This large and exceptionally detailed micromosaic depicts St. Peter's square with the domed Basilica and Vatican beyond. Popular with tourists the vista was favoured by mosaicists during the nineteenth century but it is rare to find an example of such proportion and detail. The square is richly peopled with bustling figures and provides a fascinating snapshot of how the piazza must have looked to the visiting Grand Tourist. Details include the papal carriage, in which the Pope is shown illuminated by a golden halo, traveling across the square, perhaps on his way to give an address from the balcony, shown to the bottom left of the panel beneath which Savoia guards stand on parade.
The scene is also fitting given that mosaic, a traditional medium for pictorial decoration in early Christian churches, was revived at the end of the sixteenth century for the decoration of St. Peter's basilica. The Vatican brought an unknown mosaicist from St. Mark's in Venice to execute mosaics for the domes and chapels of St. Peter's and thus established the Vatican mosaic workshops which remain in operation to this day. For large scale mosaics the workshop originally used cubic tesserae, known as smalti, made from ground glass and baked in an oven like enamel. By the 1760s this art had been so perfected that it was possible to produce rods or threads of coloured glass, called smalti filati, thin enough to be cut into the minute tesserae used on the present lot. These tiny individual tesserae in an almost limitless palette of as many as 28,000 colours allowed truly painterly compositions. The painstaking detail required to work micromosaics meant the smallest were set into snuffboxes and jewellery whilst larger tables or plaques were massive undertakings. By the 19th century the Vatican workshop was producing such superior mosaic-work that it operated at the near exclusion of any other mosaic studio.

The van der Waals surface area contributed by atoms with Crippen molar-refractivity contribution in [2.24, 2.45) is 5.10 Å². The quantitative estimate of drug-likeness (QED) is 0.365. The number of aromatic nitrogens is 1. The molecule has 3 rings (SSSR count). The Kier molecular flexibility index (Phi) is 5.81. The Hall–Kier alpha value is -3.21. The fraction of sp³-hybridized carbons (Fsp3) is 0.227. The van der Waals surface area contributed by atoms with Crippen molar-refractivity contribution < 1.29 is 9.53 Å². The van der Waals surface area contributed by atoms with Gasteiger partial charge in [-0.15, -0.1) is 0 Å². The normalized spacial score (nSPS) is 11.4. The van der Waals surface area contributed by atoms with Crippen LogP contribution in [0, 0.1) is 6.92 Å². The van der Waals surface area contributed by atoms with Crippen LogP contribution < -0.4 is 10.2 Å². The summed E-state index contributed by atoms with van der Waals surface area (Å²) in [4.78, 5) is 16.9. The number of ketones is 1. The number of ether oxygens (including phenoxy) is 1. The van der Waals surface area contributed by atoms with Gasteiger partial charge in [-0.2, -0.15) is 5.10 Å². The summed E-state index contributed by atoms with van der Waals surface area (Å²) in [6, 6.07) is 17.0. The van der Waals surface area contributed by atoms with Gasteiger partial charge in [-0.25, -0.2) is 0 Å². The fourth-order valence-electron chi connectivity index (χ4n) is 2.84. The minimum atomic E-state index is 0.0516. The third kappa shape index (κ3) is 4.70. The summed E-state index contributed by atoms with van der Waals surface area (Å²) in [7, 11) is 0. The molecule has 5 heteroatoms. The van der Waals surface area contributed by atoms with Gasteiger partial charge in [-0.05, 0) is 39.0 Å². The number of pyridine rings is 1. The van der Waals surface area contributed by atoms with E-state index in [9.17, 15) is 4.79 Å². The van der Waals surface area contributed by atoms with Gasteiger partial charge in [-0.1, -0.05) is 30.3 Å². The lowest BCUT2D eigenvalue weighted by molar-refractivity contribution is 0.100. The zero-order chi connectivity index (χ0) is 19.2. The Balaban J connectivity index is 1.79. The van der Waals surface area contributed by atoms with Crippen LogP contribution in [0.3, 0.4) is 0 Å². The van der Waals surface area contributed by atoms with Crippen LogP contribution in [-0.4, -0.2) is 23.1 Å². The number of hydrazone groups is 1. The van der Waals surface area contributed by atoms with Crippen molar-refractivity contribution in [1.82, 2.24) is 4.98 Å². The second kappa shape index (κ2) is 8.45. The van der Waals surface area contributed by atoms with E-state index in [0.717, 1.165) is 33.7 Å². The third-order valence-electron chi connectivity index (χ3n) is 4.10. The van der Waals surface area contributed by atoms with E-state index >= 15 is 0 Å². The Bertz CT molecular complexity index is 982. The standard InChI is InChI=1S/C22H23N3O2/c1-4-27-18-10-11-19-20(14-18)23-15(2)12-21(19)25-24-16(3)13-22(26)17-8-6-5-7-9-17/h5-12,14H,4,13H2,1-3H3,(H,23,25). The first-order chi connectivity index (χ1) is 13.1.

The master mosaicist Cesare Roccheggiani was active at the Vatican workshops from 1856 to 1864 but like many of his contemporaries sought to supplement his meager income by establishing his own workshop making mosaics for dealers and tourists. His private atelier is recorded firstly at 125 Via Babuino and then, by 1874, at 14 & 15 Via Condotti (J. Gabriel, The Gilbert Collection Micromosaics, London, 2000, p. 289). By this time there were as many as ninety-six Mosaicisti operating in Rome largely producing small plaques, miniatures and cameos for the tourist trade. The best workshops continued to produce micromosaics on a massive scale but such magnificient and costly examples as the present lot remained the preserve of the wealthy and powerful. Monumental mosaics were bought as souvenirs by visiting aristocrats, given as diplomatic gifts, commissioned by monarchs and displayed at the Great Exhibitions. A comparable mosaic, smaller in size, showing St. Peter's Square during the Benedizione Papale is illustrated in R. Grieco, Micromosaici Romani, Rome, 2008, p. 174.